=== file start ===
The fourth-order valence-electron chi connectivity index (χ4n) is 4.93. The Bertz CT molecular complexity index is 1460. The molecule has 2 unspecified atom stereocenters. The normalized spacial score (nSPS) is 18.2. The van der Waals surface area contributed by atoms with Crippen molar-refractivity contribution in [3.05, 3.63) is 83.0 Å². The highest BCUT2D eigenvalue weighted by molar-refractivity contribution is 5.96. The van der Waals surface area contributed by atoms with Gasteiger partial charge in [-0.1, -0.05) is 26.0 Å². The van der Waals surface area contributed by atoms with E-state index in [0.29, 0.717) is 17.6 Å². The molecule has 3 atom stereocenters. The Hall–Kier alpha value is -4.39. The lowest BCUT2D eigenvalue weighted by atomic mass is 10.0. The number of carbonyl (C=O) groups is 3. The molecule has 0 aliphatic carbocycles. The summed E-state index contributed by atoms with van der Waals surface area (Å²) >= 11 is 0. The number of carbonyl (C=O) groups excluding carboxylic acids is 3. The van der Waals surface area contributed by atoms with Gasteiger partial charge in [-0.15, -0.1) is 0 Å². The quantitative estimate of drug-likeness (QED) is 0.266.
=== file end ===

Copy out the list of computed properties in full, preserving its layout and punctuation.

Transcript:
The fourth-order valence-electron chi connectivity index (χ4n) is 4.93. The Bertz CT molecular complexity index is 1460. The molecule has 2 unspecified atom stereocenters. The normalized spacial score (nSPS) is 18.2. The van der Waals surface area contributed by atoms with Crippen molar-refractivity contribution in [3.05, 3.63) is 83.0 Å². The highest BCUT2D eigenvalue weighted by molar-refractivity contribution is 5.96. The van der Waals surface area contributed by atoms with Gasteiger partial charge in [-0.1, -0.05) is 26.0 Å². The van der Waals surface area contributed by atoms with E-state index in [0.29, 0.717) is 17.6 Å². The molecule has 3 atom stereocenters. The Hall–Kier alpha value is -4.39. The lowest BCUT2D eigenvalue weighted by atomic mass is 10.0. The number of carbonyl (C=O) groups is 3. The molecule has 0 aliphatic carbocycles. The summed E-state index contributed by atoms with van der Waals surface area (Å²) >= 11 is 0. The number of carbonyl (C=O) groups excluding carboxylic acids is 3. The van der Waals surface area contributed by atoms with Gasteiger partial charge in [-0.15, -0.1) is 0 Å². The quantitative estimate of drug-likeness (QED) is 0.266.